Posts Tagged With: Classics

Lady Susan by Jane Austen


One of Jane Austen’s shortest works, “Lady Susan” is an epistolary novel, a novel told entirely in the letters of its title character, her friends and family. “Lady Susan” is the story of a recently widowed woman who is actively searching for a new marriage while trying to play matchmaker for her daughter as well.

This is not a well known Austen book, and is rather short. Austen adopts a different writing style, and narrates the whole book in a series of letters. This did not ruin the story however, as each letter was extremely descriptive, so one also knew what was going on. In fact, this way of narrating gave each character a little more depth as it allowed the reader to see what the character was really thinking.

The story follows Lady Susan, who had not been widowed long, search for a new husband. She is manipulative and cunning. She goes and stays with her brother-in-law and attempts to make a union with her sister-in-law’s brother. We follow her through her bid to do this, and see the reaction of her sister-in-law and the other side of the family. Susan also attempts to sort out a suitable marriage for her daughter, who seems timid and shy. She is not a nice character, however I was intrigued by her and wanted to know the outcome of her fate.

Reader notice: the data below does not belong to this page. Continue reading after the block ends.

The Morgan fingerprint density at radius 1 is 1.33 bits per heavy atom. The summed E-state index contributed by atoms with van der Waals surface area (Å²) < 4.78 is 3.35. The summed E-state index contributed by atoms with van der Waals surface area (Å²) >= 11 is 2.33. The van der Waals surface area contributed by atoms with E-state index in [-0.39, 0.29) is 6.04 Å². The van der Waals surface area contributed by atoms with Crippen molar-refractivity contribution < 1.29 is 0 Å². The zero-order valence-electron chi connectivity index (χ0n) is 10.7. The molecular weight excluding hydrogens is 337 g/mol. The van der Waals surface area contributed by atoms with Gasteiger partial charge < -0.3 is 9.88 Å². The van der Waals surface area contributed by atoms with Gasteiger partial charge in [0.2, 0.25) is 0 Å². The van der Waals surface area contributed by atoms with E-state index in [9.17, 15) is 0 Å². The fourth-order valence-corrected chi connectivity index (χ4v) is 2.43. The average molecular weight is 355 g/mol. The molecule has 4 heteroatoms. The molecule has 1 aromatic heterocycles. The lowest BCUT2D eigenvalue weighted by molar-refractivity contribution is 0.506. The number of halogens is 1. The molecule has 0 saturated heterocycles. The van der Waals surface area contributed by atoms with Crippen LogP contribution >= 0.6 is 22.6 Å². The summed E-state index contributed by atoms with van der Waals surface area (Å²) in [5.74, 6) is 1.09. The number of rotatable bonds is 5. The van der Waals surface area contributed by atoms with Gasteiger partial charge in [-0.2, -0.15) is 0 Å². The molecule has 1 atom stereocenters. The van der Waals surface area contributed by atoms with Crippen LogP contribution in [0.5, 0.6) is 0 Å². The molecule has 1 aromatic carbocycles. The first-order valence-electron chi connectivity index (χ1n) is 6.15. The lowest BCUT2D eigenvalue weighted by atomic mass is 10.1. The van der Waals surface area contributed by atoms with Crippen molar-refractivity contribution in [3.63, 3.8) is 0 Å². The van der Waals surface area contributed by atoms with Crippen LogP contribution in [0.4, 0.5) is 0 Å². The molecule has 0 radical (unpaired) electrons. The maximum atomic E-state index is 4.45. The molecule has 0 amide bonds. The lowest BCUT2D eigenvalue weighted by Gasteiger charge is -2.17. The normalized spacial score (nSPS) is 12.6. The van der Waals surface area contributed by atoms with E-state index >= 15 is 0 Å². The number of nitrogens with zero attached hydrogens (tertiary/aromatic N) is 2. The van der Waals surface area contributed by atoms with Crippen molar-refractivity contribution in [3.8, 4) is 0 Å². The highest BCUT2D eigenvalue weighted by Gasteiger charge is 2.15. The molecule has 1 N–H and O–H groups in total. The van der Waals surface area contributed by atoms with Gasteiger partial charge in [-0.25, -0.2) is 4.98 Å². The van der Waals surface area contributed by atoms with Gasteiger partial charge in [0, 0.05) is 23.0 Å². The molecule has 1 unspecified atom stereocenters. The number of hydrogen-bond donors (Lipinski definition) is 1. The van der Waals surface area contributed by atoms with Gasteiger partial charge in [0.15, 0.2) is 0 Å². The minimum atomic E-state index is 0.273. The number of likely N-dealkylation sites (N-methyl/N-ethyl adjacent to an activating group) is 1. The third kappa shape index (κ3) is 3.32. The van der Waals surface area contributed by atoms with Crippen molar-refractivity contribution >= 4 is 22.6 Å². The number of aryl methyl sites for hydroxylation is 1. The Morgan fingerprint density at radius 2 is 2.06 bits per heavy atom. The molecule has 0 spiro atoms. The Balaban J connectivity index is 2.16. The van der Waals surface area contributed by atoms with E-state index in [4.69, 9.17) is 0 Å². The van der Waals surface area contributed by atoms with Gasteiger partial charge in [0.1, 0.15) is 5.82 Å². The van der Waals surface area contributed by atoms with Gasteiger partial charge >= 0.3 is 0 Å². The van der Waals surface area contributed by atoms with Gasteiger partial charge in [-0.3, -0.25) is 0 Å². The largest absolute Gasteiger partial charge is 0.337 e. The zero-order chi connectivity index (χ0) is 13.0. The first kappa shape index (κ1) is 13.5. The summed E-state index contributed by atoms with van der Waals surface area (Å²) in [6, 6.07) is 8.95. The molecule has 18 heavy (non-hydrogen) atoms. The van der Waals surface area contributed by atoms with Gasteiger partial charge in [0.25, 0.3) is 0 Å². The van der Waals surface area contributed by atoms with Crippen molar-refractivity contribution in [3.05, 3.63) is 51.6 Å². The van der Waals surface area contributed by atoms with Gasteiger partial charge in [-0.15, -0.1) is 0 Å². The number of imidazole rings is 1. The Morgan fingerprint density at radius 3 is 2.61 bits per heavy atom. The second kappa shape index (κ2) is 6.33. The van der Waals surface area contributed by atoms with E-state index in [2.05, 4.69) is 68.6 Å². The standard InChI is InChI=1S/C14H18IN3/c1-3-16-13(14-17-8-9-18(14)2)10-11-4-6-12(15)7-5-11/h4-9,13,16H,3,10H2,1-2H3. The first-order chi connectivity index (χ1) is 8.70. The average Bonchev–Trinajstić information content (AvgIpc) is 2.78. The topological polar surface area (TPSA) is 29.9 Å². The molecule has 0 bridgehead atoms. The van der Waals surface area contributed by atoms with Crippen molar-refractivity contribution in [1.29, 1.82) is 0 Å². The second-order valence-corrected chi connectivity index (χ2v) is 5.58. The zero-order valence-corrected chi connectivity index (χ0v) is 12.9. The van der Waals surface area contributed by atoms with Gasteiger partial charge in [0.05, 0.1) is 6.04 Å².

This is not my favourite Austen, even though it did contain the usual Austen traits, of love, class, manipulation and family. I did find I had to force myself to finish the book, and the ending was fairly predictible.

The book did make me ask a few questions though – such as who was Austen? Does she relate to any of the characters in her books? Was she manipulating, or just surrounded by it?

Overall, I found this book to be just OK. I can see why it isn’t one of the more popular Austen novels.


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Far From The Madding Crowd by Thomas Hardy

Synopsis from Amazon:

Independent and spirited Bathsheba Everdene has come to Weatherbury to take up her position as a farmer on the largest estate in the area. Her bold presence draws three very different suitors: the gentleman-farmer Boldwood, soldier-seducer Sergeant Troy and the devoted shepherd Gabriel Oak. Each, in contrasting ways, unsettles her decisions and complicates her life, and tragedy ensues, threatening the stability of the whole community. The first of his works set in Wessex, Hardy’s novel of swiftpassion and slow courtship is imbued with his evocative descriptions of rural life and landscapes, and with unflinching honesty about sexual relationships.

I found this book slow at the beginning, and in all honesty I did consider giving up on it. However, I am glad I didn’t. I enjoyed it once I felt it got going! This is the first Hardy book I’ve read and my goodness, he definitely has a way with words! His descriptions were capturing, although sometimes maybe a little long winded!